Cardinal James Francis Stafford looks back 40 years, to “A Bitter Cup”

 

Humanae Vitae

The Year of the Peirasmòs – 1968
By Cardinal James Francis Stafford

It was the year of the bad war, of complex innocence that sanctified the shedding of blood.  English historian Paul Johnson dubs 1968 as the year of “America’s Suicide Attempt.”  It included the Tet offensive in Vietnam with its tsunami-like effects in American life and politics, the assassination of Dr. Martin Luther King, Jr. in Memphis, Tennessee; the tumult in American cities on Palm Sunday weekend; and the June assassination of Senator Robert F. Kennedy in southern California. It was also the year in which Pope Paul VI issued his encyclical letter on transmitting human life, Humanae Vitae (HV). He met immediate, premeditated, and unprecedented opposition from some American theologians and pastors.

By any measure 1968 was a bitter cup.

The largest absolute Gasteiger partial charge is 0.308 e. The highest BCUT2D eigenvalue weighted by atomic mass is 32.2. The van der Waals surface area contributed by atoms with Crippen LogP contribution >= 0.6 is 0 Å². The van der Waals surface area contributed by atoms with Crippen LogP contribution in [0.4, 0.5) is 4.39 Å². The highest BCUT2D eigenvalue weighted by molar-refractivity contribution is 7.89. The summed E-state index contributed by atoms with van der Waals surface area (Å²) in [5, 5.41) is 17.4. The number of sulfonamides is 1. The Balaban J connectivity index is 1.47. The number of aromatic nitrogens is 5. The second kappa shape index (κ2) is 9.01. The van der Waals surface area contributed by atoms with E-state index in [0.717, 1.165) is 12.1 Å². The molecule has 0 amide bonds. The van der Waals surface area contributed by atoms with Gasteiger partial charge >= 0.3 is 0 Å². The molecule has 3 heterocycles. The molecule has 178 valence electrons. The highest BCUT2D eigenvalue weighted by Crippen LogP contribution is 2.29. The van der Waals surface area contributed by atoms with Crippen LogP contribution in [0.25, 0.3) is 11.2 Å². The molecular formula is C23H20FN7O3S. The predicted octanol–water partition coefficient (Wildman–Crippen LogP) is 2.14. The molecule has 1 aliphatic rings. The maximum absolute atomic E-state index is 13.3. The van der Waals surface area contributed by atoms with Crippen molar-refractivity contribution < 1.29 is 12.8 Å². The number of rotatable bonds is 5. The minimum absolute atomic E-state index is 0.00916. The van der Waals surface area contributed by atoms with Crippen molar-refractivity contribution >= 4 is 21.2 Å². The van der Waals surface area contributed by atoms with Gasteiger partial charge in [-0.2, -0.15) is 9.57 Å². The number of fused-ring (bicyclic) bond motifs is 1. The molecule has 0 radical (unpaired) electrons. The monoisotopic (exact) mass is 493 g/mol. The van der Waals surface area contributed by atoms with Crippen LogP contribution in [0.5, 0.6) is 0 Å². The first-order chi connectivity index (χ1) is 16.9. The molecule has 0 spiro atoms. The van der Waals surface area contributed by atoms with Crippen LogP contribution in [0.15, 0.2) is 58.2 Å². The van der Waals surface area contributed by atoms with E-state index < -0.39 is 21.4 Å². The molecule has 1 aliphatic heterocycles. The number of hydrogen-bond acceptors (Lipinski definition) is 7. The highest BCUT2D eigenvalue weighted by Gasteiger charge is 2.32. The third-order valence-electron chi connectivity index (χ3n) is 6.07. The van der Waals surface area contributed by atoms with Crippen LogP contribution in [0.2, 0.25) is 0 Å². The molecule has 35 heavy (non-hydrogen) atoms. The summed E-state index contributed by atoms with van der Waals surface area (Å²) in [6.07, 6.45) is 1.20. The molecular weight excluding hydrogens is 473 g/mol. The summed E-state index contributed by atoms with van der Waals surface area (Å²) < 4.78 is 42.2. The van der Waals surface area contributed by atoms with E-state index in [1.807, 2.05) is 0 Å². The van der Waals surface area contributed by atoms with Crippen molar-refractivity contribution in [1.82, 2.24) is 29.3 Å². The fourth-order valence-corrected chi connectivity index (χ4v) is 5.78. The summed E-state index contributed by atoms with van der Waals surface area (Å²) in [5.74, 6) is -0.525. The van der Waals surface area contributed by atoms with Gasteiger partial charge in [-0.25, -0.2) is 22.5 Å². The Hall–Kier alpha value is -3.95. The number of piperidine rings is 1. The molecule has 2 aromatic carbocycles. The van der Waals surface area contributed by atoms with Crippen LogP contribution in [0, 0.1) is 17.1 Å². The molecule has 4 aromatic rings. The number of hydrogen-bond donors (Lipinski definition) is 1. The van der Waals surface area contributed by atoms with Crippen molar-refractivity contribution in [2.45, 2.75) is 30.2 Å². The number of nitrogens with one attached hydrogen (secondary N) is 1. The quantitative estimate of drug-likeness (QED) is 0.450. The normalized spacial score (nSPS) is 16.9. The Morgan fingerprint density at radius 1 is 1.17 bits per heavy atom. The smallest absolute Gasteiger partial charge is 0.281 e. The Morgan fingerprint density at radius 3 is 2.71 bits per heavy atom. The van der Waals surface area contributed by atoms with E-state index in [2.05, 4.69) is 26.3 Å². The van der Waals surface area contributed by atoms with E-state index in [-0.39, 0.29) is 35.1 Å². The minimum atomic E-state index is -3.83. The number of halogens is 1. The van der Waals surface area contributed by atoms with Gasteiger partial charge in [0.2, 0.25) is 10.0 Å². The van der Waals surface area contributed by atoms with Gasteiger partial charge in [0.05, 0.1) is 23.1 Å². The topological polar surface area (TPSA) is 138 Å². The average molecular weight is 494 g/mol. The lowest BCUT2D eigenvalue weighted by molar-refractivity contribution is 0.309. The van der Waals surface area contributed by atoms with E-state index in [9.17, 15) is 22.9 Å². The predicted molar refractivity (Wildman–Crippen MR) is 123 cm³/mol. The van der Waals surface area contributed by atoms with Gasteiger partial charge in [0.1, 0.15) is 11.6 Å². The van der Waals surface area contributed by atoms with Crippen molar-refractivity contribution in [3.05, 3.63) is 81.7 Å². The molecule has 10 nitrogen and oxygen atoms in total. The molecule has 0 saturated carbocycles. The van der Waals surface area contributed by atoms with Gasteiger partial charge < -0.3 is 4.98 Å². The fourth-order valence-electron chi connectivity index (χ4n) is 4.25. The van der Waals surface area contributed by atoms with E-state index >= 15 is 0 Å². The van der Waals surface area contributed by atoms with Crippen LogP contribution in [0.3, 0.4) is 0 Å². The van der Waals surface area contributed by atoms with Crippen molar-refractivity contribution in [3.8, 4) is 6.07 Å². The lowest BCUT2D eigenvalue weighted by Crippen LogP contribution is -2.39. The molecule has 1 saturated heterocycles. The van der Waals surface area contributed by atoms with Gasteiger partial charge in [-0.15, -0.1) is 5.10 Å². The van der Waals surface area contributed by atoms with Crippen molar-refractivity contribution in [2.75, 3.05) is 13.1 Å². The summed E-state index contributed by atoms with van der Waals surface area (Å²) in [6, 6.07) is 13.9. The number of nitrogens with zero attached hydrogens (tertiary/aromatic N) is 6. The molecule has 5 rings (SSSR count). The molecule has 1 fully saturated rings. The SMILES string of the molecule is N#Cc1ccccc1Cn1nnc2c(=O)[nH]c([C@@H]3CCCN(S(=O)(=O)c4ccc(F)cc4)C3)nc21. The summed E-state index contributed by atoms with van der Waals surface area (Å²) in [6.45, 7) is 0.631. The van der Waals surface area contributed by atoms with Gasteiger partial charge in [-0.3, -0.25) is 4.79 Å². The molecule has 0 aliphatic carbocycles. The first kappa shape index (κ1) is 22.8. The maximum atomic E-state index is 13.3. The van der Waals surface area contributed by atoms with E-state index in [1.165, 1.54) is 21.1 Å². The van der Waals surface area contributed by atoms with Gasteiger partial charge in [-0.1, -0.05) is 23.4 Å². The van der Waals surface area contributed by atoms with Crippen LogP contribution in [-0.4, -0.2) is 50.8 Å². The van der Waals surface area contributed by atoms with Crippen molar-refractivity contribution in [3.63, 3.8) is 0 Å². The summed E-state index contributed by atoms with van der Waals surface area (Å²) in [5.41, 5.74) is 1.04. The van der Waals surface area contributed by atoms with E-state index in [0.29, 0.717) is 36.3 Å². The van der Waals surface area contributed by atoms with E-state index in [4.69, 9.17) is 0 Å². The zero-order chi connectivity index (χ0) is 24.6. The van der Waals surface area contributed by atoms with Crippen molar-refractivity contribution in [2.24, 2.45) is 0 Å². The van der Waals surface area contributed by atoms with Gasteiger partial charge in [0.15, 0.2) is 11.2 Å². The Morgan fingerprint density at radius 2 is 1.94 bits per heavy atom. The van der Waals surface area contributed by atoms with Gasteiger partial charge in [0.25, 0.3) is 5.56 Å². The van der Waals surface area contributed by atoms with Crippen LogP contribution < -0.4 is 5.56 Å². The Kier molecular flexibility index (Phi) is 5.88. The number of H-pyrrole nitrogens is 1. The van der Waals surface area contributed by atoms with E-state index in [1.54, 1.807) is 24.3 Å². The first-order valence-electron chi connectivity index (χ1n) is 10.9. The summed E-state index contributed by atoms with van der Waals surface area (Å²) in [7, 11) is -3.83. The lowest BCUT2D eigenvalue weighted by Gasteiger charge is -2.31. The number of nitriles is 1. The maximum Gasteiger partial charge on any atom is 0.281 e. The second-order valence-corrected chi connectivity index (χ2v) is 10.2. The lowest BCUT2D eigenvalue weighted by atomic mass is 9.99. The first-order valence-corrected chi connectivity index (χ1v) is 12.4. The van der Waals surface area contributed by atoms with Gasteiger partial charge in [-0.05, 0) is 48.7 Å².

On the fortieth anniversary of Humanae Vitae, I have been asked to reflect on one event of that year, the doctrinal dissent among some priests and theologians in an American Archdiocese on the occasion of its publication. It is not an easy or welcome task. But since it may help some followers of Jesus to live what Pope Paul VI called a more “disciplined” life (HV 21), I will explore that event.

Click here for the whole, remarkable story

1968 Vatican plea for teaching support on Humanae Vitae

Read the Encyclical

George Weigel on The Humanae Vitae Controversy

1 Comment

  1. Although the last forty years have been tumultuous in the life of the Church I believe that the future looks brighter. The priests infected by dissent in the sixties are gradually retiring and being replaced by more orthodox men. Their numbers may be fewer for now in the English speaking world, but the Lord will provide.


Comments RSS TrackBack Identifier URI

Leave a Reply

Fill in your details below or click an icon to log in:

WordPress.com Logo

You are commenting using your WordPress.com account. Log Out /  Change )

Google photo

You are commenting using your Google account. Log Out /  Change )

Twitter picture

You are commenting using your Twitter account. Log Out /  Change )

Facebook photo

You are commenting using your Facebook account. Log Out /  Change )

Connecting to %s